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How do new discoveries in lymphology influence our clinical practice?

Updated: May 17, 2023

Across two decades of teaching therapists how to interact with lymphatics through MLD and Lymph Taping, I have witnessed an explosion in research on lymphatic function and disease.

Some observed truths have been completely reversed,

like the advice around exercise for people affected by lymphedema. Once it was shown that any post-exercise swelling is temporary, and that overall people who exercise have better lymphedema outcomes than those who don't, our advice did a big 180 turn from don’t overload the limb, to move as much as you can.


There have also been reassuring moments when

new technologies revealed details supporting what we already know,

such as how the lymph obligatory load is drained from the brain, the presence of pre-lymphatic channels in loose connective tissue, and the sympatholytic effect of MLD.

Modern laboratory techniques now allow us to track the tiny molecular messaging that goes on at a phenomenal level in and around all our cells, and a wonderous new world of lymphatic endothelial cells (LEC), the inner working of lymph nodes, and the genetic mechanisms behind many lymphatic disorders, is opening up to us.

LECs respond to lymph flow, pathogens and proteins in the lymph.

When I first studied anatomy and physiology in the 80’s, endothelial cells made a slippery lining for the inside surface of blood and lymph vessels and didn't do much else. Since then, molecular biology has allowed us to peer into the intricate life of the lymphatic endothelial cells, revealing their vital role in maintaining lymph flow and other complex interactions in the cellular milieu [1]. We now know that LECs both influence and respond to lymph flow and are actively involved in formation of valves and regulation of lymphatic smooth muscle contraction. The composition of the lymph is monitored by the LEC which can initiate vasoconstriction of lymph vessels in an acute injury, or restrict the outflow from a lymph node if the lymph is carrying too much harmful material.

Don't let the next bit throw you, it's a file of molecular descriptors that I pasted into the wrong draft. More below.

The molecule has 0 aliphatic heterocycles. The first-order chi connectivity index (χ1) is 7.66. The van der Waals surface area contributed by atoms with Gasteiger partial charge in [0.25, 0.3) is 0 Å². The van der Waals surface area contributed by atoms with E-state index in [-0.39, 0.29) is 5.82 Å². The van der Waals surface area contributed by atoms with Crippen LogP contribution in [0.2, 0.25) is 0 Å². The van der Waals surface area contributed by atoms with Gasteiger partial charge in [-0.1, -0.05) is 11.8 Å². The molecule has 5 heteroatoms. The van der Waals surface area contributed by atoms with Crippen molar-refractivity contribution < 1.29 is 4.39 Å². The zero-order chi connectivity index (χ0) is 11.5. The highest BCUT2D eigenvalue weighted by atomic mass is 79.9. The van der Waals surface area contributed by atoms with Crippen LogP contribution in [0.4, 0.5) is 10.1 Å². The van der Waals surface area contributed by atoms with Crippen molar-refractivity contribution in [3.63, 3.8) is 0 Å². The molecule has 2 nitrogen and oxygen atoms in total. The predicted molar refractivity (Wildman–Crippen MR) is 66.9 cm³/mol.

To remain healthy the LEC depend on a continuous, low-pressure flow of lymph passing over them and in lymph vessels exposed to long standing high protein oedema, the lymph vessels become fibrosed and cease pumping altogether, a vicious downward spiral once lymph flow is compromised.

It’s easy to see the role of MLD here.

When we actively stimulate the flow of lymph through the vessels during MLD, we help to preserve LEC health and lymphatic function. If applied in the immediate recovery period after surgery, radiotherapy or traumatic injury when lymph vessels have a small window of opportunity to repair, MLD promotes healing at both tissue and vessel level.

In many ways MLD is like an exercise class for the lymphatic smooth muscle.

The precise shearing forces applied during application of the Dr Vodder method stimulate stretch-receptor-reflex mediated lymphatic pumping. So the smooth muscles get a bit of a work out. This promotes lymph flow and as movements in the loose connective tissue simultaneously increase lymph formation, the cumulative effect is an increase in lymph flow.

Like all exercise this will preserve and even increase the capacity of the lymph angions to maintain lymph-motoricity, and is a good reason for people affected by lymphoedema and lipoedema to have regular MLD to keep their struggling lymph systems as healthy as possible. Read previous #TalkingLymph posts on LECs


References

  1. Becker, J.; Schwoch, S.; Zelent, C.; Sitte, M.; Salinas, G.; Wilting, J. Transcriptome Analysis of Hypoxic Lymphatic Endothelial Cells Indicates Their Potential to Contribute to Extracellular Matrix Rearrangement. Cells 2021, 10, 1008.

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